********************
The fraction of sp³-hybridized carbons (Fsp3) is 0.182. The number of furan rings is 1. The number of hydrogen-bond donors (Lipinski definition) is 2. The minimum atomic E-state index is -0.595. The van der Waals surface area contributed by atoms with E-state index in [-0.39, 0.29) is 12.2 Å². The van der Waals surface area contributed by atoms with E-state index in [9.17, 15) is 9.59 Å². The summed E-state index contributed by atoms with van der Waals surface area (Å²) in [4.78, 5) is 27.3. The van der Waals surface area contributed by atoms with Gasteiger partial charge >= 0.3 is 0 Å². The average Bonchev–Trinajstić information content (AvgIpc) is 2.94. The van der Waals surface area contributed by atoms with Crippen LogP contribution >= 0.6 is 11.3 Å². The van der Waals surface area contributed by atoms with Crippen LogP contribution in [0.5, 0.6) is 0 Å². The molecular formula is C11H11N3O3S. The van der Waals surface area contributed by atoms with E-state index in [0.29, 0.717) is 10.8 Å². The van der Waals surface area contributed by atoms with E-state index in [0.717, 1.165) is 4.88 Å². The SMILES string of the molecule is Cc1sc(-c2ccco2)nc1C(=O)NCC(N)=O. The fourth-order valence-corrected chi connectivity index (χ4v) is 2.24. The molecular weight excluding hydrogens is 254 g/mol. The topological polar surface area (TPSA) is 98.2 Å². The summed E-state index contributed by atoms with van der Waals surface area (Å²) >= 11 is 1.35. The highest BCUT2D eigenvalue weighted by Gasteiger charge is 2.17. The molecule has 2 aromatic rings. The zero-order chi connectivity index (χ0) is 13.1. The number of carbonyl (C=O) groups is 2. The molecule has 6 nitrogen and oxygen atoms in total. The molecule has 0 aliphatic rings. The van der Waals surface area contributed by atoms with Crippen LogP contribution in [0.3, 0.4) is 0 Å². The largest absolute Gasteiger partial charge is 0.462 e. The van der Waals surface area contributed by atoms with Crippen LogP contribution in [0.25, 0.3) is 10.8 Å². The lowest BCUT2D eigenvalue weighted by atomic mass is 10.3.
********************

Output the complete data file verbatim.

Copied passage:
The fraction of sp³-hybridized carbons (Fsp3) is 0.182. The number of furan rings is 1. The number of hydrogen-bond donors (Lipinski definition) is 2. The minimum atomic E-state index is -0.595. The van der Waals surface area contributed by atoms with E-state index in [-0.39, 0.29) is 12.2 Å². The van der Waals surface area contributed by atoms with E-state index in [9.17, 15) is 9.59 Å². The summed E-state index contributed by atoms with van der Waals surface area (Å²) in [4.78, 5) is 27.3. The van der Waals surface area contributed by atoms with Gasteiger partial charge >= 0.3 is 0 Å². The average Bonchev–Trinajstić information content (AvgIpc) is 2.94. The van der Waals surface area contributed by atoms with Crippen LogP contribution >= 0.6 is 11.3 Å². The van der Waals surface area contributed by atoms with Crippen LogP contribution in [0.5, 0.6) is 0 Å². The molecular formula is C11H11N3O3S. The van der Waals surface area contributed by atoms with E-state index in [0.29, 0.717) is 10.8 Å². The van der Waals surface area contributed by atoms with E-state index in [0.717, 1.165) is 4.88 Å². The SMILES string of the molecule is Cc1sc(-c2ccco2)nc1C(=O)NCC(N)=O. The fourth-order valence-corrected chi connectivity index (χ4v) is 2.24. The molecular weight excluding hydrogens is 254 g/mol. The topological polar surface area (TPSA) is 98.2 Å². The summed E-state index contributed by atoms with van der Waals surface area (Å²) >= 11 is 1.35. The highest BCUT2D eigenvalue weighted by Gasteiger charge is 2.17. The molecule has 2 aromatic rings. The zero-order chi connectivity index (χ0) is 13.1. The number of carbonyl (C=O) groups is 2. The molecule has 6 nitrogen and oxygen atoms in total. The molecule has 0 aliphatic rings. The van der Waals surface area contributed by atoms with Crippen LogP contribution in [0.3, 0.4) is 0 Å². The largest absolute Gasteiger partial charge is 0.462 e. The van der Waals surface area contributed by atoms with Crippen LogP contribution in [0.25, 0.3) is 10.8 Å². The lowest BCUT2D eigenvalue weighted by atomic mass is 10.3.